Timeline Description: The Vietnam War was a long battle over North Vietnam's attempts to make all of Vietnam a communist nation and the United States' attempt to stop it. American troops joined with South Vietnamese troops to try and hold off the communist forces but were unsuccessful. It was a very unpopular war in the U.S. as many Americans believed there was no way to win.
|1954||The French are defeated at Dienbienphu.
As North Vietnam fights to overthrow French rule, France realizes it cannot win and agrees to grant Vietnam independence. Vietnam will be divided into two countries at the 17th parallel: Communist North Vietnam and non-Communist South Vietnam.
|1956||The U.S. helps train South Vietnamese troops.
The U.S. military sends aid to South Vietnam to help train the troops for fighting. France had previously been filling this role.
|1957||Communists from North Vietnam begin to enter South Vietnam.
The communist insurgency in Vietnam begins. Guerilla fighters from North Vietnam go into South Vietnam and kill over 400 South Vietnamese officials.
|1959||North Vietnam begins to move weapons into South Vietnam.
Using a primary stretch of road called the Ho Chi Minh Trail, North Vietnam begins to move weapons into South Vietnam. The Ho Chi Minh Trail will become a target for bomb attacks as the war progresses.
|August 10, 1961||The U.S. tests Agent Orange.
In an effort to prevent North Vietnamese troops from taking cover in the dense, green forests of Vietnam, the U.S. begins test spraying Agent Orange. The chemical killed foliage and greenery but is also highly toxic and has been linked to numerous health problems and birth defects.
|November 2, 1963||South Vietnamese President Ngo Dinh Diem is assassinated.
The president of South Vietnam, Ngo Dinh Diem is captured and killed during an overthrow of the government by South Vietnamese generals. President John Kennedy was aware of the plan to overthrow the government, but claimed not to know that Diem would be killed.
|August 7, 1964||Congress passes the Gulf of Tonkin Resolution.
After Lyndon Johnson claims that two U.S. ships were attacked in the Gulf of Tonkin, Congress passes the Gulf of Tonkin Resolution. It is not clear if Johnson's story was true, but the resolution gives Johnson authority to use force against North Vietnam to protect the U.S.
|February 1965||Operation Rolling Thunder begins.
A massive U.S. bombing campaign called Rolling Thunder begins in North Vietnam. The U.S. will conduct nearly constant air raids on North Vietnam for the next three years.
|February 1966||American Vietnam veterans stage a protest.
About 100 Vietnam veterans try to return their medals to the White House in protest of U.S. involvement in the Vietnam War. Hundreds of protests will be seen throughout the country over the next few years.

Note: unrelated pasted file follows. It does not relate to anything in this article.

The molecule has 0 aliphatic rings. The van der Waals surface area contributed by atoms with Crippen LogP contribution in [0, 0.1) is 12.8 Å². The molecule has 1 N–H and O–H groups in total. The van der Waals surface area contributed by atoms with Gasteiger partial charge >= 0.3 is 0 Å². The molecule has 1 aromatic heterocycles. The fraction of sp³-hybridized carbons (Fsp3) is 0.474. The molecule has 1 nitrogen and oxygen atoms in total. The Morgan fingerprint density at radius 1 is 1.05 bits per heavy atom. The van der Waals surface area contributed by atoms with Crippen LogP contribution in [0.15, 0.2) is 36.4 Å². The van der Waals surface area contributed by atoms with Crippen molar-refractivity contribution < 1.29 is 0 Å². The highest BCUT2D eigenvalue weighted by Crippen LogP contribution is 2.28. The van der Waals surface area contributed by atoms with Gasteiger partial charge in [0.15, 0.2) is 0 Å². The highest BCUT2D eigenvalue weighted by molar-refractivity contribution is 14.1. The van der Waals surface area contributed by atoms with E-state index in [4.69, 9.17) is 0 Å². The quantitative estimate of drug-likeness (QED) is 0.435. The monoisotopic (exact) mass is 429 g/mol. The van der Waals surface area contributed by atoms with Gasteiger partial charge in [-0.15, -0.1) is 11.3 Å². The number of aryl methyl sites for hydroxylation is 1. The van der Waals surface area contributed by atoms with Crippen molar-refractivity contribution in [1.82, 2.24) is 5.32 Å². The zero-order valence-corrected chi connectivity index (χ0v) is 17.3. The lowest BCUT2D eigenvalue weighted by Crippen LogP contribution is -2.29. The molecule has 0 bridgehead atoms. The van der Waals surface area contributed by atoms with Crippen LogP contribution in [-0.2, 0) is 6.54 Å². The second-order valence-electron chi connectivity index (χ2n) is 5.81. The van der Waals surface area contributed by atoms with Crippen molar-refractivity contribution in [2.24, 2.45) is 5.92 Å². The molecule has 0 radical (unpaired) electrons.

|January 30, 1968||North Vietnam launches the Tet Offensive.
North Vietnamese troops surprise American and South Vietnamese troops in a multi-city attack in South Vietnam. The attack came on Tet, also known as the Lunar New Year, which is a holiday in Vietnam. Even though North Vietnam had more casualties, it is considered a moral victory for them because it was such a surprise.
|March 16, 1968||American troops murder Vietnamese civilians at My Lai.
Apparently frustrated over their inability to capture North Vietnamese guerillas in South Vietnam, a brigade of American troops murder 300 unarmed civilians in the village of My Lai. Commander William Calley was sentenced to life in prison for the massacre, but was released in 1974 after an appeal.
|1969||The U.S. announces a new policy of Vietnamization.
U.S. Secretary of Defense Melvin Laird announces the new war policy of "Vietnamization." As the war drags on and public support for U.S. involvement drops, the U.S. plans to shift responsibility for defeating the North Vietnamese onto South Vietnam.
|January 27, 1973||A peace agreement is reached in Paris.
Henry Kissinger and Le Duc Tho sign a peace agreement in Paris, bringing U.S. involvement in the war to an end. Vietnam will be unified as a communist nation. Most American troops will return home in 1973.
|January 6, 1975||The North Vietnamese capture Phuoc Long City.
The North Vietnamese surprise South Vietnam by capturing Phuoc Long City and the surrounding area. The act is a violation of the Paris peace agreement, but the U.S. does not retaliate.
|April 30, 1975||The war ends with the fall of Saigon.
North Vietnamese tanks enter Saigon and the last of the U.S. Marines guarding the American embassy take off in a helicopter. Looters take over the embassy building as the Vietnam War finally comes to an end.